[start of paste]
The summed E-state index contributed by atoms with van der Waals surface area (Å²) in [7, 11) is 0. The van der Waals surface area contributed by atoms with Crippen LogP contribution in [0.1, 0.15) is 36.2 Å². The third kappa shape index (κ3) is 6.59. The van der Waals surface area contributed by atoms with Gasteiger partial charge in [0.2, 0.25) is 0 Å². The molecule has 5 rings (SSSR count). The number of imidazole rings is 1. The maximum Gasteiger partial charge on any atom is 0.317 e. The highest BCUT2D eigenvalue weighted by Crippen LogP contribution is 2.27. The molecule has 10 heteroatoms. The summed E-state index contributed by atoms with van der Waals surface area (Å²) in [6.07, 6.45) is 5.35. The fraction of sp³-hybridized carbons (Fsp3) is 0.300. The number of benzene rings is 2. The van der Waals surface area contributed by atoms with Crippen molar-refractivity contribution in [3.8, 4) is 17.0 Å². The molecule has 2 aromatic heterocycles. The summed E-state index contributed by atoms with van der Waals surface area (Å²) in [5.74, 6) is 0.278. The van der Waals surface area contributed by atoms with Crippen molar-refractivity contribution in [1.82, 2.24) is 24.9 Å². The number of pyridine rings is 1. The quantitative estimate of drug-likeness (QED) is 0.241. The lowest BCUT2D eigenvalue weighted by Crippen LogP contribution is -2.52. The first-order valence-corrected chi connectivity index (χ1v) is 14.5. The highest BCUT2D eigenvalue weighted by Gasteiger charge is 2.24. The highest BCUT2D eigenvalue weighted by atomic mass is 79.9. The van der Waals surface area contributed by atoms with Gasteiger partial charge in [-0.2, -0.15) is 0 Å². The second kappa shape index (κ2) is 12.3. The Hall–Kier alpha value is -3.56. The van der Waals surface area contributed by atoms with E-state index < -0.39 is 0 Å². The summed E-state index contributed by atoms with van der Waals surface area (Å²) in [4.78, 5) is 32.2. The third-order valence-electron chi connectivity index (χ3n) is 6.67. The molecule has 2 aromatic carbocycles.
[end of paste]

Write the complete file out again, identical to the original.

The summed E-state index contributed by atoms with van der Waals surface area (Å²) in [7, 11) is 0. The van der Waals surface area contributed by atoms with Crippen LogP contribution in [0.1, 0.15) is 36.2 Å². The third kappa shape index (κ3) is 6.59. The van der Waals surface area contributed by atoms with Gasteiger partial charge in [0.2, 0.25) is 0 Å². The molecule has 5 rings (SSSR count). The number of imidazole rings is 1. The maximum Gasteiger partial charge on any atom is 0.317 e. The highest BCUT2D eigenvalue weighted by Crippen LogP contribution is 2.27. The molecule has 10 heteroatoms. The summed E-state index contributed by atoms with van der Waals surface area (Å²) in [6.07, 6.45) is 5.35. The fraction of sp³-hybridized carbons (Fsp3) is 0.300. The number of benzene rings is 2. The van der Waals surface area contributed by atoms with Crippen molar-refractivity contribution in [3.8, 4) is 17.0 Å². The molecule has 2 aromatic heterocycles. The summed E-state index contributed by atoms with van der Waals surface area (Å²) in [5.74, 6) is 0.278. The van der Waals surface area contributed by atoms with Crippen molar-refractivity contribution in [1.82, 2.24) is 24.9 Å². The number of pyridine rings is 1. The quantitative estimate of drug-likeness (QED) is 0.241. The lowest BCUT2D eigenvalue weighted by Crippen LogP contribution is -2.52. The first-order valence-corrected chi connectivity index (χ1v) is 14.5. The highest BCUT2D eigenvalue weighted by Gasteiger charge is 2.24. The highest BCUT2D eigenvalue weighted by atomic mass is 79.9. The van der Waals surface area contributed by atoms with Gasteiger partial charge in [-0.2, -0.15) is 0 Å². The second kappa shape index (κ2) is 12.3. The Hall–Kier alpha value is -3.56. The van der Waals surface area contributed by atoms with E-state index < -0.39 is 0 Å². The summed E-state index contributed by atoms with van der Waals surface area (Å²) in [4.78, 5) is 32.2. The third-order valence-electron chi connectivity index (χ3n) is 6.67. The molecule has 2 aromatic carbocycles.